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Crawley Council reveal budget for 19/20 to tackle homelessness

Crawley Borough Council say their budget for 2019/20 will protect frontline services, provide extra funding to combat homelessness and will continue to invest in the town.

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The budget was approved at a meeting of Full Council on Wednesday (27 February).

The council’s 2019/20 budget includes:

  • £7m to purchase investment properties. The rental income generated from these will be used to help fund council services
  • More than £9m over three years for repairs to council homes
  • The creation of a new ring-fenced ‘Supported Accommodation’ reserve to combat homelessness, funded from additional Housing Benefit subsidy paid to the council on behalf of residents in supported accommodation
  • The purchase of a housing development in Broadfield, giving the council a good payback period and providing tenants with a more efficient service
  • A new integrated housing database to replace the council’s outdated systems
  • The ICT transformation programme.

Crawley will suffer a further 89.7 per cent cut in revenue support from the Government over the next year. The reduction in funding since 2016/17 is £1.72m.

Despite this, the council say they have identified additional income, efficiencies and savings of £1.26m, meaning that the council’s element of Council Tax will rise by just 2.49 per cent, the equivalent of only 9p per week for a band D property.

West Sussex County Council has agreed a rise of 4.99 per cent (£65.79 on a band D property) and the precept for the Sussex Police and Crime Commissioner will rise by 14.47 per cent (£24 on a band D property).

For every pound paid in Council Tax, West Sussex County Council will receive 77.8p, Sussex Police will receive 10.7p with Crawley Borough Council receiving just 11.5p.

Councillor Peter Lamb, Leader of Crawley Borough Council, said:

“Local services used to be paid from income tax, meaning those who earned more paid more. Due to government cuts to council and police funding, funding for these services increasingly comes from Council Tax which tends to hit pensioners and poorer residents hardest.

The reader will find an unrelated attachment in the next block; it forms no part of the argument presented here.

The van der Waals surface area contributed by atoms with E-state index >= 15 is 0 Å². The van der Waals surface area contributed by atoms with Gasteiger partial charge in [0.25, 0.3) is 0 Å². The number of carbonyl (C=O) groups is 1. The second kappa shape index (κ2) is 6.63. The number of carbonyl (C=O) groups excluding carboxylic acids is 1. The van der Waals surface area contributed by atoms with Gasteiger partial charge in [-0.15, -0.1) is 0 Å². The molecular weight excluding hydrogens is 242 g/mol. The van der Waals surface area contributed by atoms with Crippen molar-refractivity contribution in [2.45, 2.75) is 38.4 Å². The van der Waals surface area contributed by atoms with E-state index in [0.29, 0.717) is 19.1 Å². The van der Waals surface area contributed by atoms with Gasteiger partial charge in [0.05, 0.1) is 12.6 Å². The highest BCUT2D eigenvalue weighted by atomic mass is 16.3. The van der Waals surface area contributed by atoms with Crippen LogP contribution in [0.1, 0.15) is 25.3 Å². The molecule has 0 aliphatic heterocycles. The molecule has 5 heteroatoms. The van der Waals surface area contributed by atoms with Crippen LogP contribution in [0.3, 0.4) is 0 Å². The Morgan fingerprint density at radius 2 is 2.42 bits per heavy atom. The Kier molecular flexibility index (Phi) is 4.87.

“While Crawley Borough Council is responsible for collecting all your Council Tax, more than 88 per cent of it goes to West Sussex County Council or Sussex Police. We’ve worked hard to ensure that Crawley Borough Council’s part of the bill is kept roughly in line with inflation, meaning that the ‘real terms’ increase this year comes exclusively from West Sussex and the police.

“I’m proud to say that despite cuts from central government, we continue to spend the same on services today as when I became Leader, we are probably the only council in the country able to say that.”

For more details on Council Tax bandings and ways to pay, visit www.crawley.gov.uk/counciltax

Education

Crawley teacher wins Sussex teacher of the year award

It’s been an outstanding few weeks for Hannah Joyner a Learning Mentor at Thomas Bennett Community College who has been awarded Wellbeing Champion of the Year at the Sussex Teacher of the Year awards ceremony.

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Working closely with students at the school Hannah offers outstanding pastoral support and always goes the extra mile. 

The heartfelt nomination was written by a student who said:

“She makes the school a better place where we feel like there is someone supporting us all the way”.

It’s clear to see that Miss Joyner loves her job and says “The students at the school are outstanding young people who are a pleasure to work with.  Hearing such wonderful words from a student validates why I enjoy what I do”.

Offering students excellent pastoral care and ensuring they feel supported at school is so important.  The students at Thomas Bennett Community College are obviously appreciative of the wonderful work the school do and this is so lovely to hear.

Headteacher Stuart Smith said:

“The whole school community are very proud of Miss Joyner for winning the Wellbeing Champion award and for making such an important contribution to the lives of our students.”

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